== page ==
Radiologist assistance jobs in the healthcare industry are also expected to grow due to the shift towards outpatient services. Outpatient care is less costly and more convenient for patients (patients are able to have most tests performed outside of the hospital). As more and more people turn to outpatient facilities the need for radiologist assistance jobs will rise.

Industries

According to the U.S. Bureau of Labor Statistics (2013), there are approximately 220,000 radiology technology jobs available in the United States. As a radiologist assistant, you will primarily work in healthcare facilities, physician’s offices and imaging centers. It is important to note that, similar to other healthcare workers, your risk for infectious disease exposure will be heightened. You will also be required to stand on your feet for extended amounts of time. Moreover, you may be required to lift and turn disabled, elderly, incapacitated and/or ill patients. You will not have to worry about radiation danger because they are minimized by the use of protective gloves, aprons, and shielding devices.

Your exposure to radiation is strictly monitored by radiation-reading equipment. To elaborate, you are required to wear a radiation badge that measures how much radiation is in your location. Your levels are continuously recorded and monitored to make sure that you do not go over your lifetime dose of radiation. As a radiologist assistant, you will more than likely work full-time (40 hours a week) and because imaging needs vary, there is a possibility that you will be called in on emergencies and have to work evenings, holidays and/or weekends.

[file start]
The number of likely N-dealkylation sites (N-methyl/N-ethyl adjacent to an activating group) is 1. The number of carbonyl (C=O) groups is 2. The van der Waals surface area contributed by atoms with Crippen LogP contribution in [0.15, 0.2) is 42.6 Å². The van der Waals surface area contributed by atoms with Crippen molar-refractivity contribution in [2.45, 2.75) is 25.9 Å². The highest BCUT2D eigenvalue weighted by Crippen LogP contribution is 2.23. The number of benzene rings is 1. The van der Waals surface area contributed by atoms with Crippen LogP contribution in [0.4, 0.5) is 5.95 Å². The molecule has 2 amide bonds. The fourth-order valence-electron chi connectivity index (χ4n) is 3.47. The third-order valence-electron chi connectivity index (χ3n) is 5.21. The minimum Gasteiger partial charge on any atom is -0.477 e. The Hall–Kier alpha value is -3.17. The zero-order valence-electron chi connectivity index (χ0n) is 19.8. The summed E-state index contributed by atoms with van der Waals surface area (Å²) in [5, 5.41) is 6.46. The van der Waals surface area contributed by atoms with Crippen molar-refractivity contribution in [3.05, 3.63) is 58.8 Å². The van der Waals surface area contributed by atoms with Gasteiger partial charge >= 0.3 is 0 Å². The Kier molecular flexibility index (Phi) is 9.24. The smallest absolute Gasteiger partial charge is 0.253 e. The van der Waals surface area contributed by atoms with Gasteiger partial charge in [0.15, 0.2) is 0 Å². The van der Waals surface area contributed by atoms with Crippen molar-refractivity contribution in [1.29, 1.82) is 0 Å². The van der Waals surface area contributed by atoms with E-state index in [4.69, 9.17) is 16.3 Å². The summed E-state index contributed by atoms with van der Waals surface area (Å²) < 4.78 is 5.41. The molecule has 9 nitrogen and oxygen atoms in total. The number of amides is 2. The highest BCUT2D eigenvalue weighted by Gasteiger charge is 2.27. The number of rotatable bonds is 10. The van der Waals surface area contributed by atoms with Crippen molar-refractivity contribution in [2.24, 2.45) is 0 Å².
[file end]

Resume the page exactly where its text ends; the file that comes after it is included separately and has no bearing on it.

Job Functions

As a radiologist assistant, you will use a variety of diagnostic machines and equipment to assess and accurately diagnose patients. Your specialties will be: computed tomography, x-rays and magnetic resonance imaging (MRI). You may be referred to as a MRI technician or CT technician, depending on your job responsibilities. If you use low-dose x-ray machines to obtain images of breast tissue, you may be referred to as a mammographer.

As a radiologist assistant you will perform the following job functions:

  • Regulating the use of imaging equipment and machines
  • Following physician-orders on what areas of the body to x-ray
  • Preparing patients for diagnostic procedures (i.e. documenting patient medical histories and answering procedure-related questions)
  • Shielding patients from excess radiation
  • Positioning patients and machines in the correct location (in order to get an accurate image)
  • Operating computers and digital machines to get the requested images
  • Working with radiologists to read and analyze the images
  • Maintaining detailed patient medical records

Salary Range

According to the U.S. Bureau of Labor Statistics (2013), you can expect to earn approximately $55,000 per year, as a radiologist assistant. If you fall in the lower 10%, you can expect to earn $36,000 per year and if you fall in the upper 10%, you can expect to earn 76,000 or more per year (bls.gov).

References:

  • Decker, F. (2013). What is a Radiologist Assistant? Retrieved from http://work.chron.com/radiologist-assistant-8764.html
  • United States Bureau of Labor Statistics. (2013). Medical Assistants. Occupational Outlook Handbook. Retrieved from http://www.bls.gov/ooh/Healthcare/Medical-assistants.htm
  • United States Bureau of Labor Statistics. (2013). Radiologic technologists. Occupational Outlook Handbook. Retrieved from http://www.bls.gov/ooh/Healthcare/Radiologic-technologists.htm#tab-1